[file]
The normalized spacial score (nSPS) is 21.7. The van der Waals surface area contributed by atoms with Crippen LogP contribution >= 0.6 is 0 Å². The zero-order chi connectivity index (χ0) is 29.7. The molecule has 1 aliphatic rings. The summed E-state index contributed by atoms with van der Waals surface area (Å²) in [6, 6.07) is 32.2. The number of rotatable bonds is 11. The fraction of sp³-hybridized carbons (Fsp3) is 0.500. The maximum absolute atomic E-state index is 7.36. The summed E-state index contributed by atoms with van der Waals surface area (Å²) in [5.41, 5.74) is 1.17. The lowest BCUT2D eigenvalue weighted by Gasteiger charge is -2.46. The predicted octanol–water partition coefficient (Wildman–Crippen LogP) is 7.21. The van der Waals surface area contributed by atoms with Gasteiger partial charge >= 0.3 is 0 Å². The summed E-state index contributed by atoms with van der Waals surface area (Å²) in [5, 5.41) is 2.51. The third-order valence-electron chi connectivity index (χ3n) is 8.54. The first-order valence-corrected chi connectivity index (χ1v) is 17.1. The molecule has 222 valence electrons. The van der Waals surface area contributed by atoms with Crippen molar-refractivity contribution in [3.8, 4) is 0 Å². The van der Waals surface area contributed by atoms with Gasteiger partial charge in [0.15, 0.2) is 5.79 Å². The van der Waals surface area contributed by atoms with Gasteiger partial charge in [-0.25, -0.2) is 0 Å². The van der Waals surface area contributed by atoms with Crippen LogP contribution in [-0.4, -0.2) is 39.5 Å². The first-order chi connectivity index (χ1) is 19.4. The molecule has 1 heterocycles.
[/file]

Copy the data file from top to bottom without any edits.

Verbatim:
The normalized spacial score (nSPS) is 21.7. The van der Waals surface area contributed by atoms with Crippen LogP contribution >= 0.6 is 0 Å². The zero-order chi connectivity index (χ0) is 29.7. The molecule has 1 aliphatic rings. The summed E-state index contributed by atoms with van der Waals surface area (Å²) in [6, 6.07) is 32.2. The number of rotatable bonds is 11. The fraction of sp³-hybridized carbons (Fsp3) is 0.500. The maximum absolute atomic E-state index is 7.36. The summed E-state index contributed by atoms with van der Waals surface area (Å²) in [5.41, 5.74) is 1.17. The lowest BCUT2D eigenvalue weighted by Gasteiger charge is -2.46. The predicted octanol–water partition coefficient (Wildman–Crippen LogP) is 7.21. The van der Waals surface area contributed by atoms with Gasteiger partial charge >= 0.3 is 0 Å². The summed E-state index contributed by atoms with van der Waals surface area (Å²) in [5, 5.41) is 2.51. The third-order valence-electron chi connectivity index (χ3n) is 8.54. The first-order valence-corrected chi connectivity index (χ1v) is 17.1. The molecule has 222 valence electrons. The van der Waals surface area contributed by atoms with Crippen molar-refractivity contribution in [3.8, 4) is 0 Å². The van der Waals surface area contributed by atoms with Gasteiger partial charge in [0.15, 0.2) is 5.79 Å². The van der Waals surface area contributed by atoms with Gasteiger partial charge in [-0.25, -0.2) is 0 Å². The van der Waals surface area contributed by atoms with Crippen LogP contribution in [-0.4, -0.2) is 39.5 Å². The first-order chi connectivity index (χ1) is 19.4. The molecule has 1 heterocycles.